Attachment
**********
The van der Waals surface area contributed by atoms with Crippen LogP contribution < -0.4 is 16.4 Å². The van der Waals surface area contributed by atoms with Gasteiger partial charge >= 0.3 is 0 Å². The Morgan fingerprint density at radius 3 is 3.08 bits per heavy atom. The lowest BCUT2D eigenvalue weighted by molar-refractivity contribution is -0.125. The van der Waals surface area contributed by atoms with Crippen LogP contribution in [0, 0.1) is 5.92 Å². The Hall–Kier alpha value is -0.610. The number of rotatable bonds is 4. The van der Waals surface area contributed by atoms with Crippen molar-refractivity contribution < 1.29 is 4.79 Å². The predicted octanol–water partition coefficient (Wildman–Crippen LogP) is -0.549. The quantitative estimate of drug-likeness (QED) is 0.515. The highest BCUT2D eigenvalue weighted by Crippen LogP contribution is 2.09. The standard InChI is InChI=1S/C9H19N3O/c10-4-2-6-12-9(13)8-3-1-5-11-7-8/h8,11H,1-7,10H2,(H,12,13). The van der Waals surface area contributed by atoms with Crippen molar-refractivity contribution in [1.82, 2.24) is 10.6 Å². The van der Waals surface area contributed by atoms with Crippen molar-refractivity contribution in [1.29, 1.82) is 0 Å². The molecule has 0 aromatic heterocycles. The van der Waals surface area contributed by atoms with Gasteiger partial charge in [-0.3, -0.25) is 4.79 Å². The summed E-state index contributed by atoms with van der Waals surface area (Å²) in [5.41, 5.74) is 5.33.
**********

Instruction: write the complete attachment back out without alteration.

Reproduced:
The van der Waals surface area contributed by atoms with Crippen LogP contribution < -0.4 is 16.4 Å². The van der Waals surface area contributed by atoms with Gasteiger partial charge >= 0.3 is 0 Å². The Morgan fingerprint density at radius 3 is 3.08 bits per heavy atom. The lowest BCUT2D eigenvalue weighted by molar-refractivity contribution is -0.125. The van der Waals surface area contributed by atoms with Crippen LogP contribution in [0, 0.1) is 5.92 Å². The Hall–Kier alpha value is -0.610. The number of rotatable bonds is 4. The van der Waals surface area contributed by atoms with Crippen molar-refractivity contribution < 1.29 is 4.79 Å². The predicted octanol–water partition coefficient (Wildman–Crippen LogP) is -0.549. The quantitative estimate of drug-likeness (QED) is 0.515. The highest BCUT2D eigenvalue weighted by Crippen LogP contribution is 2.09. The standard InChI is InChI=1S/C9H19N3O/c10-4-2-6-12-9(13)8-3-1-5-11-7-8/h8,11H,1-7,10H2,(H,12,13). The van der Waals surface area contributed by atoms with Crippen molar-refractivity contribution in [1.82, 2.24) is 10.6 Å². The van der Waals surface area contributed by atoms with Crippen molar-refractivity contribution in [1.29, 1.82) is 0 Å². The molecule has 0 aromatic heterocycles. The van der Waals surface area contributed by atoms with Gasteiger partial charge in [-0.3, -0.25) is 4.79 Å². The summed E-state index contributed by atoms with van der Waals surface area (Å²) in [5.41, 5.74) is 5.33.